By midnight on election day, it had become clear that Juncker's conservatives were in the lead. "It is no longer a neck-and-neck race," one Schulz advisor was heard to mumble. The SPD candidate himself had just flown from Berlin to Brussels and had one more appointment on that Sunday night: a meeting with his opponent who was now to become his ally.
At 1:15 a.m. in the wee hours of Monday, Juncker -- surrounded by a throng of journalists and photographers -- arrived at the European Parliament building. He jumped into the elevator and rode up to the ninth floor where Schulz, the outgoing parliamentary president, has his office.
The two drank to Juncker's victory, with the conservative saying: "I believe I won. I want to become Commission president." But Juncker knew that to achieve that goal, he would need center-left support in both the European Parliament and in the European Council of EU leaders. Which is why Juncker on that Monday morning offered Schulz the possibility of working together in a grand coalition, pairing the center-right with the center-left, and proposed that Schulz become the Commission's deputy chief. "I want cooperation among equals," Juncker said. "You are a real European and I appreciate that." The two then shook hands on the deal and Juncker left Schulz's office 45 minutes after he arrived.
The pact, though, was about more than just dictating to the Council who the Commission president should be. It was also tantamount to telling Merkel who the German representative on the Commission would be. It was the first shot in a battle that would continue the next day.
On Tuesday morning, European Social Democrats made it official: They threw their support behind European People's Party front-man Juncker, giving him the necessary majority in European Parliament. The move also came with an additional advantage. By bowing to his adversary, Schulz also recognized the results of the election. From then on, it looked to the public as though the parliament was on their side.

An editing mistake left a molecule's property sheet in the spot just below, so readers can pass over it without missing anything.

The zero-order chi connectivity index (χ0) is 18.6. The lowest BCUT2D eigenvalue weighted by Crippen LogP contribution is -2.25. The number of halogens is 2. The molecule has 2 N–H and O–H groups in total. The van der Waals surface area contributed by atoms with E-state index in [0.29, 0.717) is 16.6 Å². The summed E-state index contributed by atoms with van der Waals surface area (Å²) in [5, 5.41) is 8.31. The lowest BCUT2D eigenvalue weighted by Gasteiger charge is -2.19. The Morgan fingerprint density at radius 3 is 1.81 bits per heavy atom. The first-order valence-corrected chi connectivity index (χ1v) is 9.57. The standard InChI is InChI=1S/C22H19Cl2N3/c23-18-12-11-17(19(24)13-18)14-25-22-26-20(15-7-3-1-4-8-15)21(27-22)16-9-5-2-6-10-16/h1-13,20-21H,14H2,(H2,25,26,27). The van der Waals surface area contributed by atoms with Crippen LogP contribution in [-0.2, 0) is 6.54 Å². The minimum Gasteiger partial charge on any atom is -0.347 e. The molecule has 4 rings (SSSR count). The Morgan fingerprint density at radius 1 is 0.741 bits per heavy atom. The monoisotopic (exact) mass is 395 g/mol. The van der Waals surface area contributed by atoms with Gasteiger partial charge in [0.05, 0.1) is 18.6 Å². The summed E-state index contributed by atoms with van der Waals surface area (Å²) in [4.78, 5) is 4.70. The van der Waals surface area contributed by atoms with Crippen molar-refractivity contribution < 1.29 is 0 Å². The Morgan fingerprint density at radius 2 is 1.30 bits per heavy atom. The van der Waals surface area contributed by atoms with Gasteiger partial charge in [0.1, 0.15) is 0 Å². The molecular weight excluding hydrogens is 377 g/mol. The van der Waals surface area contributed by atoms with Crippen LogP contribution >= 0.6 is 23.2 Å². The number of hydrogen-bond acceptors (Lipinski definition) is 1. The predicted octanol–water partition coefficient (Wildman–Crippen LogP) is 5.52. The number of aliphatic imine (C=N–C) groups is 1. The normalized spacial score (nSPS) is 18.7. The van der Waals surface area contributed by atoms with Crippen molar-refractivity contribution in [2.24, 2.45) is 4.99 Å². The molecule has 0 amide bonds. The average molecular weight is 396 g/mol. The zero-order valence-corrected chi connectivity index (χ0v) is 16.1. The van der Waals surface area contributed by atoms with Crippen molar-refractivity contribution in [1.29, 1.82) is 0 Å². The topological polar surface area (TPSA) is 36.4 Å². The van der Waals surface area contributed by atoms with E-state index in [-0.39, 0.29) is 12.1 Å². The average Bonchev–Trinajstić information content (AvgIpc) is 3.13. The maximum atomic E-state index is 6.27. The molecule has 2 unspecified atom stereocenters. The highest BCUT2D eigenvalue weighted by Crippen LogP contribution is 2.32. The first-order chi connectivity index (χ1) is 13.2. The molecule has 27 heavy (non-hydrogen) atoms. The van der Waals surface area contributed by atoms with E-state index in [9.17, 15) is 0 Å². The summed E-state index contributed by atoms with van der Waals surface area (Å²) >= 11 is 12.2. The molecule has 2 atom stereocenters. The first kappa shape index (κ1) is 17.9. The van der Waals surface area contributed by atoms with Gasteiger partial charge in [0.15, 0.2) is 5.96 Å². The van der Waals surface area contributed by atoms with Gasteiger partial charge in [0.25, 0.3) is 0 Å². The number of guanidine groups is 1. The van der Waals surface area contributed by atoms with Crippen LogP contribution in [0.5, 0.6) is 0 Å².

It is a situation the body sought to benefit from. But it did so perhaps too quickly and too eagerly, as events would soon make clear.
A Deliberate Challenge
At 11:30 a.m. on Monday morning, the heads of all the factions in the European Parliament gathered for a meeting. Until just two days previous, they had been campaigning against one another, but now it was time to join forces against the European Council, a body whose powers bloated to extreme levels during the euro crisis. Schulz, still parliamentary president, chaired the proceedings. The first thing he said upon entering the conference room is that Juncker was the clear victor of the election and that "according to the rules, the strongest candidate begins with the negotiations." Then the doors were closed.
In the meeting, Schulz presented a draft of a letter to Council President Herman Van Rompuy which he had composed the previous evening together with the floor leaders from the conservatives and the liberals. The letter made it clear that parliamentary consultations had "the goal of determining the candidate for the office of Commission president."
The missive was a clear and deliberate challenge to the Council. If the parliament's plan were to be implemented, it would mean that the Commission president would no longer be the product of closed-door horse-trading among the 28 EU leaders. And that would be a significant novelty.
Parliamentarians even found a protocol in the Lisbon Treaty strengthening their position. In the 11th Declaration, it states that "representatives of the European Parliament and of the European Council will ... conduct the necessary consultations" relating to the choosing of the Commission president. MEPs have concluded from the declaration that parliament carries equal weight in the decision. In the letter that was ultimately presented to Council President Van Rompuy, parliamentarians threw their support behind the election victor: "The candidate of the largest group, Mr. Jean Claude Juncker, will be the first to attempt to form the required majority."
A Parliamentary 'Putsch'
When Merkel landed in Brussels a short time later and was informed of parliament's intentions, the word "putsch" was used -- a parliamentary putsch. Merkel is well aware that there are many EU leaders who are unwilling to be forced into anything by European Parliament. Some, like Britain's David Cameron or Swedish Prime Minister Fredrik Reinfeldt, aren't just opposed to parliament's growing influence, but also have a problem with Juncker himself. They see him as being too enthusiastic about European federalism, too used up and too old fashioned.
Merkel herself wanted to stay in the background for as long as possible. But by midday on Monday, she knew that the situation would escalate.